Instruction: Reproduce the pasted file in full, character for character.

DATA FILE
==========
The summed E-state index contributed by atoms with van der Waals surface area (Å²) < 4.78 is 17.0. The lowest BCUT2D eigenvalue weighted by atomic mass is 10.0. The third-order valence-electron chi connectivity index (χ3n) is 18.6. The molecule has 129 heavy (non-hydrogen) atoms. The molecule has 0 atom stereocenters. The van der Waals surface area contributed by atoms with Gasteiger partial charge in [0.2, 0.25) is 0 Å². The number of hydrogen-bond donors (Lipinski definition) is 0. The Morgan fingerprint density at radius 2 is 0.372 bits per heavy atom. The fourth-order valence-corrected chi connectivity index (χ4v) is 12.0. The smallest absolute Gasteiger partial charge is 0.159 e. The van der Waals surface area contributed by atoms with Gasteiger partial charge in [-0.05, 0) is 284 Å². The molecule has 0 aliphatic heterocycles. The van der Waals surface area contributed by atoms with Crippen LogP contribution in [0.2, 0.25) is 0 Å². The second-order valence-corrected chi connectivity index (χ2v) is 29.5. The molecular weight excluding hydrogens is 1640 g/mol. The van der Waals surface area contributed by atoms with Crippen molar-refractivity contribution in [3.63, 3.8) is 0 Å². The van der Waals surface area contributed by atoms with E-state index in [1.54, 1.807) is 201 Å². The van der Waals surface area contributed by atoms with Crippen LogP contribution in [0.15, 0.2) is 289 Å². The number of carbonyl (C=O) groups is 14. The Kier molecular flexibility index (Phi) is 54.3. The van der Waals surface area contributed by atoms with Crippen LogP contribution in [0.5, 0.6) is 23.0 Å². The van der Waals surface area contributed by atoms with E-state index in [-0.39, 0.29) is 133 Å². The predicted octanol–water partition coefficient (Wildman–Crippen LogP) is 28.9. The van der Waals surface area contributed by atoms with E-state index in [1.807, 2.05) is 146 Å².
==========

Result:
The summed E-state index contributed by atoms with van der Waals surface area (Å²) < 4.78 is 17.0. The lowest BCUT2D eigenvalue weighted by atomic mass is 10.0. The third-order valence-electron chi connectivity index (χ3n) is 18.6. The molecule has 129 heavy (non-hydrogen) atoms. The molecule has 0 atom stereocenters. The van der Waals surface area contributed by atoms with Gasteiger partial charge in [0.2, 0.25) is 0 Å². The number of hydrogen-bond donors (Lipinski definition) is 0. The Morgan fingerprint density at radius 2 is 0.372 bits per heavy atom. The fourth-order valence-corrected chi connectivity index (χ4v) is 12.0. The smallest absolute Gasteiger partial charge is 0.159 e. The van der Waals surface area contributed by atoms with Gasteiger partial charge in [-0.05, 0) is 284 Å². The molecule has 0 aliphatic heterocycles. The van der Waals surface area contributed by atoms with Crippen LogP contribution in [0.2, 0.25) is 0 Å². The second-order valence-corrected chi connectivity index (χ2v) is 29.5. The molecular weight excluding hydrogens is 1640 g/mol. The van der Waals surface area contributed by atoms with Crippen molar-refractivity contribution in [3.63, 3.8) is 0 Å². The van der Waals surface area contributed by atoms with E-state index in [1.54, 1.807) is 201 Å². The van der Waals surface area contributed by atoms with Crippen LogP contribution in [0.15, 0.2) is 289 Å². The number of carbonyl (C=O) groups is 14. The Kier molecular flexibility index (Phi) is 54.3. The van der Waals surface area contributed by atoms with Crippen LogP contribution in [0.5, 0.6) is 23.0 Å². The van der Waals surface area contributed by atoms with E-state index in [-0.39, 0.29) is 133 Å². The predicted octanol–water partition coefficient (Wildman–Crippen LogP) is 28.9. The van der Waals surface area contributed by atoms with E-state index in [1.807, 2.05) is 146 Å².